Great Experiences Start from the Inside-Out

As long as I’ve been in this industry most of the innovations I’ve seen in understanding loyalty and delivering great experiences have centered on data. In particular, many of us have focused on accessing more data to unlock deeper customer insights.

Undoubtedly this has made a tremendous impact on a brand’s ability to understand their core customers and how best to deliver great experiences.

It’s interesting however that from the “front lines” I suspect that this volume of data is beginning to reach a point of diminishing returns.

I like to use the Internet itself as an analogy. You can pretty much find anything and everything online these days. However, if you were new to the world wide web, or if you are looking for something in particular, the breadth of information available can be intimidating. This is in some ways what’s driven the growth of “apps”. Most apps are curating online information to help users filter out the noise of the immense amount of data online, and to deliver content around a specific topic of interest, be it movies, technology news, sports, or whatever interests the user has.

In the early days of customer experience management location managers were amazed by simply having access to any feedback data regarding their customers and how they felt about them. As with many of us, those same location managers today are more harried than back then and also have access to more customer data than ever. The problem is that those two circumstances do not necessarily mix well for a few key reasons.

Location managers constrained by time.

One of the scarcest resources for most location level managers is time. While the insights that can be gleaned through traditional customer feedback reporting can be tremendously valuable the value is often not realized until an appropriate amount of reporting and analysis is done. In many instances this is time that location mangers simply do not have, with the demands of their daily tasks. If they do spend the time on reading reports and performing analysis, then other critical tasks may be neglected.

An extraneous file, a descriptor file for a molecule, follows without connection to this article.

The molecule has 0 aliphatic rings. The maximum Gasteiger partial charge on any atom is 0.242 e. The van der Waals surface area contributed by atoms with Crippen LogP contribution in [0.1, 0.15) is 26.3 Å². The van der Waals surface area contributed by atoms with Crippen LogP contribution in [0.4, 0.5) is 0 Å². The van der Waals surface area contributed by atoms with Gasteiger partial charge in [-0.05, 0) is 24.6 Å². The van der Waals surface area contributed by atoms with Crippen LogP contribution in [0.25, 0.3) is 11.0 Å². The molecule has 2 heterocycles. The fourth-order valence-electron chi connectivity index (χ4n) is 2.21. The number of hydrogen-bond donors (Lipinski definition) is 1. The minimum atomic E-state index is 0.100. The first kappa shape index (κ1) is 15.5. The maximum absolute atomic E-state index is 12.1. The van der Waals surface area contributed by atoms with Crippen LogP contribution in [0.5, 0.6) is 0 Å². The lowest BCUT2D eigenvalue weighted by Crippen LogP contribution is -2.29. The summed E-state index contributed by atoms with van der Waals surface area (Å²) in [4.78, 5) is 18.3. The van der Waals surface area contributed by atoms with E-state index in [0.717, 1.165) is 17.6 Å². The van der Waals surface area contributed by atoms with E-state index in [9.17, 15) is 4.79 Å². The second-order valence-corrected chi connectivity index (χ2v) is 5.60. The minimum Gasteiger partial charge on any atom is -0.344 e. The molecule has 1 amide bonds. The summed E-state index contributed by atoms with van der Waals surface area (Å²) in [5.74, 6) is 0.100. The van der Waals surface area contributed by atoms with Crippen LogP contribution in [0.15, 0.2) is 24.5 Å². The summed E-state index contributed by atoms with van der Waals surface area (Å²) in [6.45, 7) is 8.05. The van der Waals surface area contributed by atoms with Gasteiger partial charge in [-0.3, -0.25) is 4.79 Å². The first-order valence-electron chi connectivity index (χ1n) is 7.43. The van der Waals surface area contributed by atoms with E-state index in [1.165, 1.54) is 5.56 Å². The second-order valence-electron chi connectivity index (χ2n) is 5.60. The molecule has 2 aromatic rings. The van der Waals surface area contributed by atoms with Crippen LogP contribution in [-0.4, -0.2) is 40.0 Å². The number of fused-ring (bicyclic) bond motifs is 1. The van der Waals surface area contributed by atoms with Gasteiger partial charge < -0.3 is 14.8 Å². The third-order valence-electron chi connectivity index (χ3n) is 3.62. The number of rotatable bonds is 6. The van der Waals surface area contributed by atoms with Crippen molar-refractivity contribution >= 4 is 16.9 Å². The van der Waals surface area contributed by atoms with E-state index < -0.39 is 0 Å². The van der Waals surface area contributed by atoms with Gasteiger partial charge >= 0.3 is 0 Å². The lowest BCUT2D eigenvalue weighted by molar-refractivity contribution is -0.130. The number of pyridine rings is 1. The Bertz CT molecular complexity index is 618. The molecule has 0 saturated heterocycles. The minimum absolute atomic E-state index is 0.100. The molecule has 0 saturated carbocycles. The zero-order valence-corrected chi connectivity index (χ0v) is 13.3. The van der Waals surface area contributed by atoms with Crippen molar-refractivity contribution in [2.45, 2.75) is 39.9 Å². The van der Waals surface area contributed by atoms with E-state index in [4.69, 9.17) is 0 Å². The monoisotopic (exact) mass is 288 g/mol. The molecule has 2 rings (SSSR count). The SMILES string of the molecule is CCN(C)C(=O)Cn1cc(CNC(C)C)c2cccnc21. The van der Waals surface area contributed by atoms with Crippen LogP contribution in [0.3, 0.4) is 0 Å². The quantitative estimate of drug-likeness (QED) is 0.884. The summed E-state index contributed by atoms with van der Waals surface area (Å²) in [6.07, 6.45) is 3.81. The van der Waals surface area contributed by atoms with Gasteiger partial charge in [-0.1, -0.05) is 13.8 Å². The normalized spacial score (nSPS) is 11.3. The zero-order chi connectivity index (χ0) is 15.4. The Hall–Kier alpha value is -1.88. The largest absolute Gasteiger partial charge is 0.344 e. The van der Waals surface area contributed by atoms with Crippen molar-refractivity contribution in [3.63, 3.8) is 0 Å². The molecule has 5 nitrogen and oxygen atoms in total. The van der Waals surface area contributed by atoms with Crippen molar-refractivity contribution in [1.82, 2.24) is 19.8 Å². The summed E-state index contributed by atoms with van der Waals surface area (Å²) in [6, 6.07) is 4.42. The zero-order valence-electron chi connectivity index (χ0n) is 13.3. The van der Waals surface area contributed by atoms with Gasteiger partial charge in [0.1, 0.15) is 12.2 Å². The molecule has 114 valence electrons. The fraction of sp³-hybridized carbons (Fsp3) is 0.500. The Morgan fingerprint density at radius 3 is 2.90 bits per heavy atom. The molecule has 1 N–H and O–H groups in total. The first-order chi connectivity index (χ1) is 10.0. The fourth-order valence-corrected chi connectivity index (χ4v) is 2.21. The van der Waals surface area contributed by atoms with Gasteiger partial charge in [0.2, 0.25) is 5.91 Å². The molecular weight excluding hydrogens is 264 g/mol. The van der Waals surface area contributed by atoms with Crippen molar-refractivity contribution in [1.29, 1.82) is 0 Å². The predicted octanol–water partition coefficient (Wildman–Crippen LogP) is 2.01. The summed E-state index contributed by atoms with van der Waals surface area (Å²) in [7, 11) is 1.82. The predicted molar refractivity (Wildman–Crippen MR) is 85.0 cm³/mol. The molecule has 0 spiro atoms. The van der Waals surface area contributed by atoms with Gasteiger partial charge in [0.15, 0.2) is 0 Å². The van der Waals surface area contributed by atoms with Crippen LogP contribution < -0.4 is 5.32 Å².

Location managers constrained by a lack of analysis expertise.

Even if location managers have the time to dedicate to reporting and analyzing customer feedback data, they may not have the expertise required to effectively use complex reporting tools. In these cases the complexity of the tools themselves can be a barrier to success. Locations will make poor choices and spend effort improving factors that do not change the overall customer experience.

Location managers with limited experience with the brand.

Over time, great managers will intuitively understand what needs to be done, and what needs to be prioritized to deliver great experiences. Managers with less experience with the brand will not have this ability. Insights and best practices gleaned from those intuitively great managers and top performing locations can be a tremendous asset in helping to deliver great experiences consistently across locations. More importantly these blueprints for success provide a guide as to where to start and what definitive goals to strive for.

Location managers only need access to the most applicable information to them. In fact some might even argue that location managers don’t need data at all. What they need is the actions and insights that the data can uncover. In other words, location managers need action plans not reports.

The good news is that this is the direction that customer experience management programs are going in. The next phase of innovation in CEM isn’t simply pulling more data, but taking a more active role in turning that data into real tangible actions.